rhubarb bake

© Lydia, punge.blogspot.co.uk

Rhubarb season is coming to a close at the allotment, and while all of ours has failed to grow, our neighbours have been very generous with theirs. Here's a moist and chewy cake, inspired by a traditional Jewish-Polish cake that's usually made with apples (but works wonderfully with plums, and now also rhubarb) that doesn't need frosting (but you always could), making it perfect for cutting into chunks and taking for picnics. The masses of cinnamon make for incredibly homely smells while baking too. Make sure you use a high sided (>5ish cm) tin for baking it in, or line with greaseproof paper to a height greater than this, and place a baking sheet on the shelf below to catch any overspill - the batter looks flat but the cake rises and rises in the oven. Save any that does overflow - it's delicious!

© Lydia, punge.blogspot.co.uk
Lydia's Rhubarb Upside-Down Bake
150g (1 cup) plain flour
240g (1 cup) caster sugar
2 large eggs
160ml (2/3 cup) apple juice
120ml (1/2 cup) vegetable oil (canola oil)
1tbsp ground cinnamon
1tsp vanilla extract
1tbsp and 1.5tsp baking powder

© Lydia, punge.blogspot.co.uk
Rhubarb filling
240g (8.3oz, roughly 2 stalks) rhubarb, cut into chunks
1tbsp ground cinnamon
1 tbsp ground ginger
1 tbsp caster sugar

Optional Icing
45g (1/4 cup confectioner's) icing sugar
up to 1.5tsp lemon/lime juice

Preheat the oven to 160°C (electric/fan, 180°C gas -mark 4, 320-350°F).  Line an 8 inch round tin / 20cm square tin with baking parchment to give a height of at least 6cm. If you have a springform pan with tall enough sides, buttering/oiling and flouring the tin will be sufficient.

Combine all the ingredients for the batter - beat until well combined, it will look quite elastic and flat, similar to pancake batter.
Place the rhubarb filling ingredients in a bowl and toss until all the rhubarb is well coated.

Place half the batter in the bottom of the baking tin and tilt the tin to allow the batter to roll its way to the edges.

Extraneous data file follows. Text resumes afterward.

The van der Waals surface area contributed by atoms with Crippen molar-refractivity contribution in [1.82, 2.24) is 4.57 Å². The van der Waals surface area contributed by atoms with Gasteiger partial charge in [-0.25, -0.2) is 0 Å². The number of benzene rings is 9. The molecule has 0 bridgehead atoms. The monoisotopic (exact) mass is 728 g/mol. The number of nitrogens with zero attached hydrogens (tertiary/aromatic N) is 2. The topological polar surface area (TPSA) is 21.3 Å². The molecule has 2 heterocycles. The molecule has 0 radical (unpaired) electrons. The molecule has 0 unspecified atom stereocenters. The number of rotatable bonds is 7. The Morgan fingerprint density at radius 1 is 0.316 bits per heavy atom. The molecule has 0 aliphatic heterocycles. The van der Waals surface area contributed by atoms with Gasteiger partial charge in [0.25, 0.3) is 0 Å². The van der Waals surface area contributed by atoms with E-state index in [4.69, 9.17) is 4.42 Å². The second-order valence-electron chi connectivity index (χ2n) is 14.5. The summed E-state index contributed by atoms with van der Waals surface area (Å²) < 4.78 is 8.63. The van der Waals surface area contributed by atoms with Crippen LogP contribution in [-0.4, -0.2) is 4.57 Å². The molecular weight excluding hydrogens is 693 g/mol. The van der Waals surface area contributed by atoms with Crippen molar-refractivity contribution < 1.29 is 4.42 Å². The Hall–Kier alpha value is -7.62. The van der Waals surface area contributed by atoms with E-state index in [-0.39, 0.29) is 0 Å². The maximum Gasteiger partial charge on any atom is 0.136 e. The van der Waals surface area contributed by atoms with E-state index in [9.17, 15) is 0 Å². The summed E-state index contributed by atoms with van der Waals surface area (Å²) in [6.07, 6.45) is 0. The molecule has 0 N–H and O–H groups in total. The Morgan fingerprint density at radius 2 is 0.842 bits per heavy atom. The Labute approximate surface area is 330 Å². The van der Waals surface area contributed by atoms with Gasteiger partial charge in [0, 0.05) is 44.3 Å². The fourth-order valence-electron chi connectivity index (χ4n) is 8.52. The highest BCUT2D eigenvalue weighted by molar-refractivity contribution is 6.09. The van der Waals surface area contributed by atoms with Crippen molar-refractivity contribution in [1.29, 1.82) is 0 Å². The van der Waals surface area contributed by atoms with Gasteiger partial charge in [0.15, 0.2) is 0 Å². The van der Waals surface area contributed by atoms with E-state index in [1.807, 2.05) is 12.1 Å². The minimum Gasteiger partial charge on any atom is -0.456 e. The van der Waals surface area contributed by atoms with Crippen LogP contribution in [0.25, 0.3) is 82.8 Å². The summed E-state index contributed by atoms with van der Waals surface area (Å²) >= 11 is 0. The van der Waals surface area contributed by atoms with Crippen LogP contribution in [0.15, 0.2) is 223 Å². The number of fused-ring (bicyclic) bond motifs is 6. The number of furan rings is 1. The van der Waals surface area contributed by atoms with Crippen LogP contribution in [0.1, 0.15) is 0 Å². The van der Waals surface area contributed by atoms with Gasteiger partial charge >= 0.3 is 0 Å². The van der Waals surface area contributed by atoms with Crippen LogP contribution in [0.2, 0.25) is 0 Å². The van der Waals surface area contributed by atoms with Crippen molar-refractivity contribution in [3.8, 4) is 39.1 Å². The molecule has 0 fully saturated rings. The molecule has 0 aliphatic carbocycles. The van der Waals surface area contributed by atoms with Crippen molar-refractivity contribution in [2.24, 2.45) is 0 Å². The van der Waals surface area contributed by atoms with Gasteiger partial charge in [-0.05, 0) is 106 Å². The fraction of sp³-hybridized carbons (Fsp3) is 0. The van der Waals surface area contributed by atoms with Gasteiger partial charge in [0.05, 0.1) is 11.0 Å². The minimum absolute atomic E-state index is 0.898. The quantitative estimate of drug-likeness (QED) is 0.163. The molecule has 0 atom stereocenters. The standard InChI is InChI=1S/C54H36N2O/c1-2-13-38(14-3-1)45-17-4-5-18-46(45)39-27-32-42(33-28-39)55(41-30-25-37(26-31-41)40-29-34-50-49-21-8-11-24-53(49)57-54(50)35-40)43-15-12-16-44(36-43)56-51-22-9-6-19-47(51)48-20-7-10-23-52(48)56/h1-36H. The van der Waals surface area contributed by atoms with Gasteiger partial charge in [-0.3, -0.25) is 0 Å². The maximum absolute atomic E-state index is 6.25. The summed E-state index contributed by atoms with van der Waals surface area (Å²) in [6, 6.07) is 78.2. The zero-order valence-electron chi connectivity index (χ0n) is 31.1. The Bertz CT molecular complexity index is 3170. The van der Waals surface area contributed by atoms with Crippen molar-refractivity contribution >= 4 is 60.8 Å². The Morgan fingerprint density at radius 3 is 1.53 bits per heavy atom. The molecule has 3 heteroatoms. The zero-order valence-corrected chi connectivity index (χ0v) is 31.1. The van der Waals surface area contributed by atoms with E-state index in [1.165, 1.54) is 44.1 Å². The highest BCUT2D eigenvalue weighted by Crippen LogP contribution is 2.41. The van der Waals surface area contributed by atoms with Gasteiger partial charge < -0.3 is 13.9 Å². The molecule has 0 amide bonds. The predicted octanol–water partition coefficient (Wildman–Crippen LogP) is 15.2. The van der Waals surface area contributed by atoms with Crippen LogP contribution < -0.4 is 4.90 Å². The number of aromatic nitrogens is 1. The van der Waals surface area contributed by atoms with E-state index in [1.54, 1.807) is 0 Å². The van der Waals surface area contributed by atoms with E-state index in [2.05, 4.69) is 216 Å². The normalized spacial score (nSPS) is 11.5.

Place the rhubarb pieces on top and drizzle the rest of the batter on top to cover the rhubarb. 
Finally top with the remaining cinnamon/ginger/sugar mix that didn't stick on the rhubarb (there'll be quite a lot of it!) - when the cake is done it'll be turned upside-down and this sprinkling will be on the bottom, and the first thing to hit your tongue when you eat it!

© Lydia, punge.blogspot.co.uk

Bake for 40-45 minutes, you'll hear a fizzing sound when it's done and the top will spring back. Don't worry that it's sunk in the middle - that's perfectly normal for this cake. 
Cool in the tin for 10 minutes before transferring, upside-down to a wire rack to finish cooling. 
Be careful when removing the paper / bottom of the springform tin from the cake, as the rhubarb will have sunk and will be sticking - use a knife / spatula and patience. 
Dust the top side (what was the bottom of the cake while baking) with icing sugar or drizzle with a glaze (add lemon juice a 1/4 teaspoon at a time to about 1/4cup confectioner's sugar, mixing, until you reach a drizzly icing consistency) . Also works well served with cream or ice-cream.

© Lydia, punge.blogspot.co.uk

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